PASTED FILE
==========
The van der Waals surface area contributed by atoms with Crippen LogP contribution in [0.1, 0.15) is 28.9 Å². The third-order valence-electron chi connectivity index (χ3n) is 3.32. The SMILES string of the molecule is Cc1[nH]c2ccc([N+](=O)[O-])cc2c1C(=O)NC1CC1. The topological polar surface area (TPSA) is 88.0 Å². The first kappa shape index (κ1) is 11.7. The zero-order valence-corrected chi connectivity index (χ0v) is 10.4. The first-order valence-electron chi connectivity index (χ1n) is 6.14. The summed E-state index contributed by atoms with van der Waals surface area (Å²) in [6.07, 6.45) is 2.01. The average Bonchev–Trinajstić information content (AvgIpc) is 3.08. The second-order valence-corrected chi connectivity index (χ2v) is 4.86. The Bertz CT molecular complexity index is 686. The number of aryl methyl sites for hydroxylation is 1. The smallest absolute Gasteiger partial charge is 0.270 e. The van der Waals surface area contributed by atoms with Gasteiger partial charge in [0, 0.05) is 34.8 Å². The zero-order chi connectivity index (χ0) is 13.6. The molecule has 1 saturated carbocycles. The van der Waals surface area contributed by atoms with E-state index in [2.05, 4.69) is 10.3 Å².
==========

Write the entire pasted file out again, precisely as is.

The van der Waals surface area contributed by atoms with Crippen LogP contribution in [0.1, 0.15) is 28.9 Å². The third-order valence-electron chi connectivity index (χ3n) is 3.32. The SMILES string of the molecule is Cc1[nH]c2ccc([N+](=O)[O-])cc2c1C(=O)NC1CC1. The topological polar surface area (TPSA) is 88.0 Å². The first kappa shape index (κ1) is 11.7. The zero-order valence-corrected chi connectivity index (χ0v) is 10.4. The first-order valence-electron chi connectivity index (χ1n) is 6.14. The summed E-state index contributed by atoms with van der Waals surface area (Å²) in [6.07, 6.45) is 2.01. The average Bonchev–Trinajstić information content (AvgIpc) is 3.08. The second-order valence-corrected chi connectivity index (χ2v) is 4.86. The Bertz CT molecular complexity index is 686. The number of aryl methyl sites for hydroxylation is 1. The smallest absolute Gasteiger partial charge is 0.270 e. The van der Waals surface area contributed by atoms with Gasteiger partial charge in [0, 0.05) is 34.8 Å². The zero-order chi connectivity index (χ0) is 13.6. The molecule has 1 saturated carbocycles. The van der Waals surface area contributed by atoms with E-state index in [2.05, 4.69) is 10.3 Å².